Monday, June 8, 2015
"The Great Divide" by Thomas Fleming (2015)
When the American Revolution was over the real fight had just begun. All of the leaders of that Revolution were now vying for control of the new, as yet fully formed, government. While the Federalists papers were being debated in order to establish a working Constitution to replace the Articles of Confederation, new alliances; as well as divisions; were being drawn between some of our most illustrious patriots.
These divisions were the seeds which would bear the fruit of Political Parties, just as George Washington warned in his Farewell Address after leading the new nation through 2 four year terms as its first President. Ironically, the most bitter of these divisions was the one between George Washington and Thomas Jefferson. I say ironic, because the split occurred after Washington had served as President and he and Jefferson would never have to oppose one another in a political contest.
This split between the two iconic Founding Fathers was based on Principles, more than on parties. That these differing principles would go on to inform the basis for those emerging political parties; which both exist in some form to this very day; lends more than just credence to Washington’s warning.
Thomas Jefferson was a man ahead of his time. Way ahead of his time. Most people would cite Richard Nixon as the first President to use Executive Privilege to stymie the Courts. They would be wrong, it was Jefferson. Some people would point to more modern Presidents to illustrate a President overstepping his boundaries in attempting to influence those Courts. Again, they would be wrong; it was Jefferson in the Impeachment trial of Samuel Chase and again in the trial of Aaron Burr.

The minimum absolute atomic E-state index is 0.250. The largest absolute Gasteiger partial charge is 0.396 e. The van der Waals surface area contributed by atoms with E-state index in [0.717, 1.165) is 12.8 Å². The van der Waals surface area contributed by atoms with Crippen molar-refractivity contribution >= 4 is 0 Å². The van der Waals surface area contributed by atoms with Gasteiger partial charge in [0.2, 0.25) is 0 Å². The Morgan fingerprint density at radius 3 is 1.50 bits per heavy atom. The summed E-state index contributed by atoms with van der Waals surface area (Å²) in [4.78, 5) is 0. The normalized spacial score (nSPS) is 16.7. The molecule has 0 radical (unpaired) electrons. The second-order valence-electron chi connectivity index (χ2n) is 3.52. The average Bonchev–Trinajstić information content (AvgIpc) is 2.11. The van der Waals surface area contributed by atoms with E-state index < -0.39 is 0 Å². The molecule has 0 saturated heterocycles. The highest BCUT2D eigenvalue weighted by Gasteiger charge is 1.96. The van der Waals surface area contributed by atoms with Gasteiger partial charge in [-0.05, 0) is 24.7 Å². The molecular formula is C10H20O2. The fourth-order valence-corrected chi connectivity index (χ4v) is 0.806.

Jefferson believed the Courts were beholden to public opinion and as such the leading political party should control them. To that end he impeached Judges who did not fall in line with his own opinions. The Senate and Congress grew so disillusioned with this former idealist that they adjourned the night before his second inauguration, leaving him to be inaugurated with Congress absent.
When it comes to the modern day tax cuts for the rich and wealthiest Jefferson was way ahead of his time there, too. He had suspended all taxes when he became President, leaving us fairly defenseless and insuring that the lower economic classes supported the government disproportionately through high tariffs on imported goods; which the rich could easily pay, but were a burden to the poorer citizens. This was one of the chief reasons we were willing to abide the seizure of our ships and men by both the British and French for so long. We simply had no money for defense.
Foreign policy wise he claimed to be at peace with the world; unless you count our ships still being seized by Britain at sea; and paying a $60,000 tribute to the Pasha Yussef Karamali to release the 300 man crew of the USS Philadelphia, a U.S. Navy ship which had been seized by the Pasha. Think about that the next time you sing about the “shores of Tripoli”.
The XYZ Affair; and Jefferson’s love of the French Revolution were also points of disagreement between Jefferson and the other Founding Fathers. The duplicity of the French Revolution, and it’s descent into chaos and ruin were something which he just could not see. He was blinded by idealism to the point of betraying the very principles on which our own Revolution had been founded.
There is too much to cover here in a short review. Suffice to say that once the Revolution was finished, the real work of establishing a working, long lasting government had just begun. The divisions which informed this disagreement between two of our most illustrious founding fathers are still with us today.
It is important to consider; when reading this book; that with the establishment of the United States, the European powers of Spain, France and England, lost all hopes of ever establishing their own governments on the North American continent. Had they succeeded in doing so America would have descended into the patchwork of countries continually at war in Europe for hundreds of years. Indeed, there would have been no other nation to save Europe; twice in the 20th century alone; as they continued to pull one another apart over Kings and territory.
The closest we have ever come to such chaos here in America was in the decades leading up to the Civil War. With many people today echoing the cry of “States Rights”, it would be wise for many to read this book and heed the lessons of our own history, which are too often ignored.